It was a moment of pure joy for world-famous children's entertainer Al Simmons. So, when he was invested with the Order of Manitoba on Thursday, he jumped up and clicked his heels together.
"I couldn't help myself," he said after the ceremony. "I heard the applause and I leapt in the air."
Simmons was among 14 Manitobans invested with the province's highest honour by Lt.-Gov. Philip Lee.
Manitobans and children worldwide have grown up with Simmons' music and comedy with such favourites as his CD Celery Stalks at Midnight and the music video I Collect Rocks.
"To say I'm honoured is an understatement," he said, "Travelling the world, making people laugh for 42 years doesn't seem like a chore."
While Simmons was honoured for his role in entertaining Manitoba's youth, the same honour was bestowed to someone responsible for entertaining a new generation of Manitobans. Mark Chipman, chairman of True North Sports & Entertainment, was honoured for his campaign to bring the NHL back to Winnipeg and for championing hockey in the province.
"The emotion is one of pure humility, to be included in this group that has achieved so much," said Chipman. "I don't feel like you can put the business of hockey in the same category."
The other honours covered diverse fields from human rights to labour rights and education.
"They have cared for our mental, physical and spiritual health and worked toward a better economy," Lee told Order of Manitoba recipients. "They effected change by getting down to work and setting an example."
Bob Silver, who was honoured for business contributions locally and internationally, said for him, working for Manitoba doesn't stop with being invested with the Order.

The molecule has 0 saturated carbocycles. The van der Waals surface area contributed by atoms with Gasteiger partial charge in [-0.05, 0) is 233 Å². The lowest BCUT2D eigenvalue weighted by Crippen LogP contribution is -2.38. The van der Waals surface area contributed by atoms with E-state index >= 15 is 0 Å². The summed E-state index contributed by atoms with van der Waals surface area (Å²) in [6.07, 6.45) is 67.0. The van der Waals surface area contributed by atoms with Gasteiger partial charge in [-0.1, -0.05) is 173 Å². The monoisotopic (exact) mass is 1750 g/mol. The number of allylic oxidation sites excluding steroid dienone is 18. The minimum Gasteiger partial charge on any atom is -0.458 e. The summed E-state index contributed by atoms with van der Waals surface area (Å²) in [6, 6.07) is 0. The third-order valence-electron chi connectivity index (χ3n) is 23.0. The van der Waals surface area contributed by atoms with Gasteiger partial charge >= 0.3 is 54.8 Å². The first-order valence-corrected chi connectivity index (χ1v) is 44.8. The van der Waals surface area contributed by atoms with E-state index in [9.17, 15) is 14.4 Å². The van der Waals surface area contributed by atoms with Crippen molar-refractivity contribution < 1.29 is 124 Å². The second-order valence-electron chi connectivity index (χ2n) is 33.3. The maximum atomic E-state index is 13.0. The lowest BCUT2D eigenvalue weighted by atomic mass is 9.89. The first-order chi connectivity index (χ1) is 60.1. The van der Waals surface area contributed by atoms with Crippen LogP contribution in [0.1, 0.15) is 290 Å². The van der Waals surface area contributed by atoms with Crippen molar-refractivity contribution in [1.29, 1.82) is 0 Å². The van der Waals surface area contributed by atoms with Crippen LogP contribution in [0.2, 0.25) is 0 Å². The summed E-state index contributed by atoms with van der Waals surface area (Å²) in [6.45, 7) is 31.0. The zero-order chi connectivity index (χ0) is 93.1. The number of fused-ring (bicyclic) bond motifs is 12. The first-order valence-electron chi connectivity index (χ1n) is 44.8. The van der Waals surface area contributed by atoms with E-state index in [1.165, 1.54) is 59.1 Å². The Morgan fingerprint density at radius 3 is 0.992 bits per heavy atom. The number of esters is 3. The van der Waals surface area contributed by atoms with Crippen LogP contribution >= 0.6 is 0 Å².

"(Winnipeg) has done a lot and there's so much more to get done to be the community we want to be," said Silver, the co-owner of Glove Works Ltd., the Warehouse One and Urban Barn retail chains as well as a co-owner of many publications, including the Free Press and the Brandon Sun.
Simmons said he can't afford to slack off on stage after receiving such an honour.
"I'll have to work harder now," he said with a laugh.
The Order of Manitoba was established in 1999 to recognize Manitobans whose demonstrated excellence and achievement have benefited the social, cultural and economic well-being of the province.
Mark Chipman -- Governor of the Winnipeg Jets and chairman of True North Sports & Entertainment; led the campaign to bring the Jets home.
Pauline Clarke -- Chief superintendent of the Winnipeg School Division. She gained acclaim for her work in inner-city education.
James Coyne -- Second governor of the Bank of Canada from 1955-1961; promoted autonomy of the central bank, a principle recognized worldwide.
Darlene Dziewit -- Former president of the Manitoba Federation of Labour; worked for 40 years for union members and women.
Len Flett -- Former vice-president of the North West Company, who worked to create economic and employment opportunities for First Nations people.
Étienne Gaboury -- Architect, known for Winnipeg landmarks such as the Royal Canadian Mint, the new St. Boniface Cathedral and was lead designer for Esplanade Riel.
Crystal Kolt -- Musical director of the Flin Flon Community Choir, who has been a major force in developing arts in northern Manitoba.
Art Miki -- Leader in the Japanese Canadian community; played important role in the Japanese Canadian Redress Agreement, which acknowledged the unjust treatment of Japanese Canadians during the Second World War.
Randy Moffat -- Former CEO of Moffat Communications Ltd. and philanthropist; donated $100 million to the Winnipeg Foundation in 2001.
Dr. Brian Postl -- Founding president and former CEO of the Winnipeg Regional Health Authority; promoted excellence in health care in Manitoba and across Canada.
Bob Silver -- Co-owner of Glove Works Ltd., the Warehouse One and Urban Barn retail chains; the Brandon Sun, the Canstar weeklies and the Winnipeg Free Press; made contributions to the business sector across the country and internationally.
Al Simmons -- Internationally celebrated family entertainer, known for giving his time and talent to support educational and charitable groups.
Leslie Spillett -- Longtime advocate for Winnipeg's inner city and aboriginal community; championed causes such as education, social justice and human rights.
Deborah Thorlakson -- Volunteered for countless organizations in Winnipeg; contributions include past chairwoman of the Health Sciences Foundation, as well as leadership roles with the Juvenile Diabetes Foundation and the Heart and Stroke Foundation.